Verdict questioned in sheep-dog case |

Verdict questioned in sheep-dog case

Patrick Parkinson, Of the Record staff

Investigators have not identified a dog that attacked a person last year on a trail near The Canyons, an attorney for a sheep rancher in the Snyderville Basin claims.

Still, Basin resident Stephen A. Osguthorpe, 61, was found guilty Aug. 21 on two counts of allowing sheep dogs he was responsible for to injure a woman and dog in separate attacks in September 2008. Osguthorpe is well known for campaigning in 2004 for a seat on the Summit County Commission.

His attorney said Osguthorpe plans to appeal the August convictions.

On Sept. 14, 2008, Rick Whitty, who was bicycling with his unleashed dog, claimed his pet was attacked by a sheep dog. Naomi Doyle was bicycling near The Canyons on Sept. 19, 2008, when a sheep dog bit her buttocks, prosecutors say.

"The Osguthorpes don’t own any dogs," Osguthorpe attorney David Scofield said in a telephone interview. "They hire professional sheep herders who own highly trained sheep dogs."

Osguthorpe was away from Summit County during both attacks last year, Scofield said.

Scofield criticized Summit County Animal Control officers who claimed Osguthorpe admitted the dogs involved in the attacks were his.

"Can you explain to me how a man who is in Delta, Utah, who hasn’t witnessed the dog attack, who hasn’t seen the dog, could possibly admit that it was his dog that was involved in the attack?" Scofield added. "Their assumption is so strong that it’s Steve Osguthorpe, that they’re in there testifying that he confessed that it’s his dog. It’s a joke."

But sheep were present during both attacks, Summit County prosecutor Helen Strachan said.

Osguthorpe has 30 days to appeal the Summit County Justice Court decision to 3rd District Court. No notice of appeal had been filed in Justice Court on Tuesday.

"My client is innocent of all charges," Scofield said.

Stray dogs likely attacked Whitty and Doyle, he added.

"There is a dog roaming the area, and animal control never picked it up. And it’s not Steve Osguthorpe’s," Scofield said. "If you’re a rancher in Summit County, look out. If a stray dog bites somebody near your ranch, you’re going to be charged."

An ordinance in Summit County makes allowing a dog to attack a misdemeanor.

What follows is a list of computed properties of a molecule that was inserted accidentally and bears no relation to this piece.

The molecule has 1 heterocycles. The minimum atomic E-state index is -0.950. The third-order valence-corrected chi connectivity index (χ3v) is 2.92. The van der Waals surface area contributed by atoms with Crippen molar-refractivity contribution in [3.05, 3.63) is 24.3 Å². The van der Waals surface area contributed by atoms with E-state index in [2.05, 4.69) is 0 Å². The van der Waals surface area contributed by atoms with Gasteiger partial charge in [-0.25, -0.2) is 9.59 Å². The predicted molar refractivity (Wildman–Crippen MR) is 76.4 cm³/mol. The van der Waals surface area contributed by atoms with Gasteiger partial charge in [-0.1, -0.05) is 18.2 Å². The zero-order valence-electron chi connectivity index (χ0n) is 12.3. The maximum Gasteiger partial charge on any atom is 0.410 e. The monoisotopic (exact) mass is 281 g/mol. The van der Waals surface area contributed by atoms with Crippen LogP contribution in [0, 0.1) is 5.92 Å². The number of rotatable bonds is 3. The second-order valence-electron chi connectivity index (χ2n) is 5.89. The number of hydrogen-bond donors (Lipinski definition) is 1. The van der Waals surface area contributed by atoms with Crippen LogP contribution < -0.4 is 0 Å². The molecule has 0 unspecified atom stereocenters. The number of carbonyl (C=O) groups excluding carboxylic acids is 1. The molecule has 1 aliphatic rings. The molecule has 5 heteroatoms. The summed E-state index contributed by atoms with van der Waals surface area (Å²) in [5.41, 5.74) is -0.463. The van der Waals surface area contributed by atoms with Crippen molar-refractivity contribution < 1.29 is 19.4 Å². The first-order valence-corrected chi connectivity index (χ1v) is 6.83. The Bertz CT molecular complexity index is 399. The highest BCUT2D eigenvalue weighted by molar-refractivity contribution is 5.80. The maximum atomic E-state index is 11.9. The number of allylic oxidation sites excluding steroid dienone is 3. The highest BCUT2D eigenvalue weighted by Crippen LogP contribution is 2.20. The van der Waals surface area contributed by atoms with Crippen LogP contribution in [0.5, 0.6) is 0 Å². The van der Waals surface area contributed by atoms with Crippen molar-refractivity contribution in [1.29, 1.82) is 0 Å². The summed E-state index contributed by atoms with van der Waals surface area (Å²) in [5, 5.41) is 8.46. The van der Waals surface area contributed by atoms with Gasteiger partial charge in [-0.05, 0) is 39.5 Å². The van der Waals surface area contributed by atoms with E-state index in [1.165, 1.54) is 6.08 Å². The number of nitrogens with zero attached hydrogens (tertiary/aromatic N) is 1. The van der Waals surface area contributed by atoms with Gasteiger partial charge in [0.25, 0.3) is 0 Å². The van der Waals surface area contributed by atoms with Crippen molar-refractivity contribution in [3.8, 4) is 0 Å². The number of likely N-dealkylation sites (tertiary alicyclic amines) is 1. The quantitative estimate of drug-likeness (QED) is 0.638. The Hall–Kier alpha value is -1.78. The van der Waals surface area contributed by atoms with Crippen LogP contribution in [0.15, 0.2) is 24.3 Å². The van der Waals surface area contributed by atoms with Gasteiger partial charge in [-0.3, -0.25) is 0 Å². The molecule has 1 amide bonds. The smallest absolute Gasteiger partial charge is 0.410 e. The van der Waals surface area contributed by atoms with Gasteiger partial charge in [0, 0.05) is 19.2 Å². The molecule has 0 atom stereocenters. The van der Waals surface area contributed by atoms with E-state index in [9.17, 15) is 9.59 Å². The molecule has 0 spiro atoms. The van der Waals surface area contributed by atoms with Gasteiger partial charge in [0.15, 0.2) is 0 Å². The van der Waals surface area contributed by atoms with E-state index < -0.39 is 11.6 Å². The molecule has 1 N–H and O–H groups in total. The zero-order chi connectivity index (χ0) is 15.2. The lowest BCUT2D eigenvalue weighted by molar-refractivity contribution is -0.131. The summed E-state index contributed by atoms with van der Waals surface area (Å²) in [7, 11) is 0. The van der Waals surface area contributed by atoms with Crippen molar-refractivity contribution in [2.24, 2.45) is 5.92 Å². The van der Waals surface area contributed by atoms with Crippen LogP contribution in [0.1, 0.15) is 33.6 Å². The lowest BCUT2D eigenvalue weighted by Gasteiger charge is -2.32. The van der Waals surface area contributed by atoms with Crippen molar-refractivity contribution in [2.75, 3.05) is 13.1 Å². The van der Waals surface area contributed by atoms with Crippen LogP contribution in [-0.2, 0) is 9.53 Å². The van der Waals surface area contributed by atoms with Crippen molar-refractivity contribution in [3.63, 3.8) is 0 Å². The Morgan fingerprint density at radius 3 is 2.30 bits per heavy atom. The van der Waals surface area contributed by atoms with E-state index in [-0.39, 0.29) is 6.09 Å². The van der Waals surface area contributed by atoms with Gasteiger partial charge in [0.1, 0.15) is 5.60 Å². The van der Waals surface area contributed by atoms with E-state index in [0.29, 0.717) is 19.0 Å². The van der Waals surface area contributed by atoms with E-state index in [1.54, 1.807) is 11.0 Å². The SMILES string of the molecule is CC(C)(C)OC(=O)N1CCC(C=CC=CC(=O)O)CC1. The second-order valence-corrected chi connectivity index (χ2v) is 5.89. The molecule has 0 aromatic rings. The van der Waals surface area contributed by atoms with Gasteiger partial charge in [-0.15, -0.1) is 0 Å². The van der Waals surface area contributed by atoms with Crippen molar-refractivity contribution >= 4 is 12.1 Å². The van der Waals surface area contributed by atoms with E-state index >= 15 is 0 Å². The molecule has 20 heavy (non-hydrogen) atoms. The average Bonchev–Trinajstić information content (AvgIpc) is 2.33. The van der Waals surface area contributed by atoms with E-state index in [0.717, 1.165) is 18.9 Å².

But Osguthorpe’s charges were reduced to infractions when prosecutors realized they wouldn’t win a jury trial, Scofield said.

"This case was originally charged as a class B misdemeanor and I demanded a jury because I thought there was no way a jury was going to say, when they haven’t even found the dog, that he is guilty," Scofield said. "So they bumped it down to an infraction so I wouldn’t have a right to a jury. You’re not entitled to a jury trial on an infraction because there is no possibility of jail time."

Scofield said he will request a jury trial in district court.

"Why didn’t the animal control officers go and catch the dog?" Scofield said. "At the least, if they thought it was one of these sheep dogs, why didn’t they go and collect all of these sheep dogs and bring the victims in to identify the dog, if one of the sheep dogs actually bit these people."

There are a lot of stray dogs in that area, Scofield said about a trail system at The Canyons.

"It’s clear that their knee-jerk response is that the Osguthorpe ranch is the one that’s near here. Osguthorpe runs sheep, so it must be their dogs," Scofield said.

Osguthorpe was ordered to pay fines and assessments totaling $1,500 when he was convicted in August. If he completes 12 months of probation with no animal-control violations, $900 of the fine will be suspended. Osguthorpe was acquitted on charges that he hadn’t licensed a dog and failed to vaccinate an animal.

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